The Wedding, a review.

ChuppahReaders of this blog know that Heshy and Chaya got married this Sunday, but many of you were not able to be there.  If you were not there, you’ll never know if this is accurate. If you were there, you can comment below with your own fiction, er, I mean corrections. Here are the facts:  Heshy and Chaya got married. Rabbi E. Fink was the Misader Kiddushin.  Some tweets with the hashtag #frumsatirewedding proved this. The Internet also provided me with some other hints about what allegedly happened there.  Lesson: set up a hashtag

Here’s what I was able to gather: Men and women were separate at first.  Men were sent to a room that was both a conference room and a sauna, where they drank whiskey, sang od yishama a few times, and hoped that Heshy would say a few words of wisdom. He did not. But the whiskey and overall sense of brotherhood was good. Women got to watch the kallah in an air conditioned lobby. BTW, she’s cute, pretty, and has a great smile. In typical Jewish fashion, guests were scouring for free food. Fortunately there was food set up for some other event in the same area — and no one was there to protect it.  So Heshy’s guests chowed down on some other party’s food. Trief food. Oh well. There is nothing more delicious than someone else’s food. Lesson: hold a wedding in a location where you can pwn someone else’s food.

The chuppah was outside. It was a hot day. Since Chaya has some Chabad leanings, she wore a chabadnik veil — which is more like a few pillowcases, a wool blanket and tablecloth pinned to her tiara. I thought someone was going to to give her a paper donkey’s tail and set her out to blindly find Heshy. But no, she was directed by her good friends down the tennis court.  I don’t know much about tennis, but I think the score was Love-Love.  Seating was all over the place since people moved their chairs to the shade. R’ Fink ran a fast but classy chuppah. He got to the point and was funny. Rabbis from every Bay Area shul were honored with one of the berachot — well almost every shul. Apparently some rabbis forgot to put on their gartels before getting to the chuppah. That caused a slight delay in game.  Lesson: Gartel up — you never know when you have to say a beracha.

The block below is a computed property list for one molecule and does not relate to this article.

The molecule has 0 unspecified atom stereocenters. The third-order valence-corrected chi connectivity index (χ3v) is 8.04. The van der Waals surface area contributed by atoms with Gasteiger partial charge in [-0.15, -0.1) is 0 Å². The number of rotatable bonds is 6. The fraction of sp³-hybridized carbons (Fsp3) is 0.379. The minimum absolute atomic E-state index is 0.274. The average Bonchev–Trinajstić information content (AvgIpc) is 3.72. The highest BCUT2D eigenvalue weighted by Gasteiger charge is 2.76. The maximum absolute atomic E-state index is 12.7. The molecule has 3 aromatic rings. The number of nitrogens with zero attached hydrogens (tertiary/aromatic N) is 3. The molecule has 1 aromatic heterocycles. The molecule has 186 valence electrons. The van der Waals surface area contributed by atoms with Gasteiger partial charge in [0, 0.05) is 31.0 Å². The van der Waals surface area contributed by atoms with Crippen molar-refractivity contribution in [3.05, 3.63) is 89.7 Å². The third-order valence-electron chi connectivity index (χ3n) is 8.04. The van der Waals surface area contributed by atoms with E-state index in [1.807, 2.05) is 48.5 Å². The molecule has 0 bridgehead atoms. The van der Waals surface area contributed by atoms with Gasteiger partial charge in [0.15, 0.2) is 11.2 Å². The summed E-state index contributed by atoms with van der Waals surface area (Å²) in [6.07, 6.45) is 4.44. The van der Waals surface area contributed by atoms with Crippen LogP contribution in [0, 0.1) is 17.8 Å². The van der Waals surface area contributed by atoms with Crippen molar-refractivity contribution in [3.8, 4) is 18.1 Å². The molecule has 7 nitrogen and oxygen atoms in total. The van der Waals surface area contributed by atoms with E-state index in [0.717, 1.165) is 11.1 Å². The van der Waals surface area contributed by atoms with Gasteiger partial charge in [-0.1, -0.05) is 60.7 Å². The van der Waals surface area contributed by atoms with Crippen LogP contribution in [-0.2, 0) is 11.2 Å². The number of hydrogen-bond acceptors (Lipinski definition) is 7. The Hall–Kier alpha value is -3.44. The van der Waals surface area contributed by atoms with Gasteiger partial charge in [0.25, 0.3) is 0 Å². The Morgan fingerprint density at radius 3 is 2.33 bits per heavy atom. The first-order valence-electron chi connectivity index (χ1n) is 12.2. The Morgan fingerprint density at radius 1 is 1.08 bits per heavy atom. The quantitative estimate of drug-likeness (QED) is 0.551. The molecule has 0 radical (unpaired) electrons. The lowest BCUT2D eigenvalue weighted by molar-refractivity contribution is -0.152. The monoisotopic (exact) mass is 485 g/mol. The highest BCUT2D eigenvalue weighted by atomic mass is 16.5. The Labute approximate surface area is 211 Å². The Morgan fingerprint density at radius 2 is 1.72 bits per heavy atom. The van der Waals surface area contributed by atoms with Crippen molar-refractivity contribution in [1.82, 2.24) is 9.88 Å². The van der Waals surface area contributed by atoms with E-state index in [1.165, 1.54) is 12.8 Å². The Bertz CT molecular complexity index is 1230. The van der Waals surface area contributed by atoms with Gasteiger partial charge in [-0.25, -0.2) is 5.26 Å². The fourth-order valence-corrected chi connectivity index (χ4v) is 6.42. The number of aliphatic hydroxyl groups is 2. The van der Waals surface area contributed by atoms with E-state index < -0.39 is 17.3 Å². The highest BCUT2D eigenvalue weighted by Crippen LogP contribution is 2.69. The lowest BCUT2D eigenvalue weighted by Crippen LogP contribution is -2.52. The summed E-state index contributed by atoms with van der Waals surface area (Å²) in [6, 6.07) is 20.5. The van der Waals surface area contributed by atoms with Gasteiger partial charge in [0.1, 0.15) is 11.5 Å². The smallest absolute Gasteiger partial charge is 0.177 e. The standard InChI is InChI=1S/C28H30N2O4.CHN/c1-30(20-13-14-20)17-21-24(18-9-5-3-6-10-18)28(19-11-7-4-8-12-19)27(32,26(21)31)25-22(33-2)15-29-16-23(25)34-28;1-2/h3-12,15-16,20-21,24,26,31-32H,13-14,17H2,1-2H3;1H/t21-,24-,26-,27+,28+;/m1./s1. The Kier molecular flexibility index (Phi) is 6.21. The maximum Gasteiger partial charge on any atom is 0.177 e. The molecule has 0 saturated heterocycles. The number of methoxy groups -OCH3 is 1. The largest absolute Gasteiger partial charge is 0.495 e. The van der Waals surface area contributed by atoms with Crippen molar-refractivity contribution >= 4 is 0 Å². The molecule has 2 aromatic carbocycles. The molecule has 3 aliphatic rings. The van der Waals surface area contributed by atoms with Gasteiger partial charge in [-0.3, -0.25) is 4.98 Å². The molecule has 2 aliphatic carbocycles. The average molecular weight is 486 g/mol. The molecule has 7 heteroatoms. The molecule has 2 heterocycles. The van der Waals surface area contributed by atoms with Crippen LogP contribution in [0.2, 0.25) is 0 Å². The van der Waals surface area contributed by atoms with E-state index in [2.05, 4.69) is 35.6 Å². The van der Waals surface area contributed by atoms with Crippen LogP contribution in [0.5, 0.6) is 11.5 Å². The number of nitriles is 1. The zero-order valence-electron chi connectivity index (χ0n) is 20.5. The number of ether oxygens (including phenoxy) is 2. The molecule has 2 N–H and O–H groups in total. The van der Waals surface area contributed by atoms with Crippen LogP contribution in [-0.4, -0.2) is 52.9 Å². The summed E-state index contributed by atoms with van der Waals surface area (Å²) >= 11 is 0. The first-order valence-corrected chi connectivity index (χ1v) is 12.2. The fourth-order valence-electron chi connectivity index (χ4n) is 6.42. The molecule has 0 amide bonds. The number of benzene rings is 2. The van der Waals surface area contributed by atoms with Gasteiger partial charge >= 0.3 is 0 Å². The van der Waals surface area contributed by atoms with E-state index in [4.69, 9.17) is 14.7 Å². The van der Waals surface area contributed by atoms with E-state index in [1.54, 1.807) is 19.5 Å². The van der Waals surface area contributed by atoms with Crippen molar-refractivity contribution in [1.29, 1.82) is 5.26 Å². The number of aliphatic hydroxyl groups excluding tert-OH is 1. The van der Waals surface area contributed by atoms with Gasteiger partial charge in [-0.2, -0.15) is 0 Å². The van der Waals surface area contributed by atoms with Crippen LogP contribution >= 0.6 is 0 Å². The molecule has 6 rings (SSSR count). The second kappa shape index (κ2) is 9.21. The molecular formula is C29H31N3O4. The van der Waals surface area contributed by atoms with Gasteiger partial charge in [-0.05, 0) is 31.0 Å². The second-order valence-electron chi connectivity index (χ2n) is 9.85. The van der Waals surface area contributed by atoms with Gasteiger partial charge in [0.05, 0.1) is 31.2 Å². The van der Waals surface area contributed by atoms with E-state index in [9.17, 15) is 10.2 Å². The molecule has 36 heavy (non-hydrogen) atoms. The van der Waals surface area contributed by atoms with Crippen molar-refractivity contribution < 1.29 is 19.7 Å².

Heshy took care of the menu selection and did a stellar job. He knows food. The salads were bright and fresh. There was a Thai theme to the meal. Guests were very pleased with the food. Lesson: get a foodie to look over the menu.

The dancing was pretty yeshivish. Only yeshivish people would be entertained by young boys gyrating with hula-hoops. But they were good at it. Both Heshy and Chaya were lifted in the air on their chairs, and held a napkin over the mechizta on the dance floor. Very traditional. The band took a break so that people could eat in peace without having to yell over the music. That was nice. Also there was no set seating, so all those who crashed the wedding would not feel like they did not have a place. Lesson: Don’t waste time with seating arrangements.

The best part of the wedding was the protesting going on outside.  You think the asifa drew a protest, well this wedding did too.  There were people with signs in the parking lot.  One said “Stop Frum Satire, he is making a Chillul Hashem.”  Another “Gedolim hate Bloggers.”  Another “Don’t give them any checks“.  I think people were really impressed that chassdim came all the way from Williamsburg to protest this event.  Eventually a van came by and the protesting chassidim drove back up to San Francisco to shop for leather and latex clothing in the Castro district. I think they added a special touch to the wedding. Lesson: never be afraid to make up a few stories too, people will believe anything on the Internet.

So that’s what I heard happened. “A Bayis Ne’eman.”  “One day by you.” A fun wedding. And a brocho to the couple — hold on, let me put on my gartel – OK a brocho that they will treat each other with love, appreciation, and affection.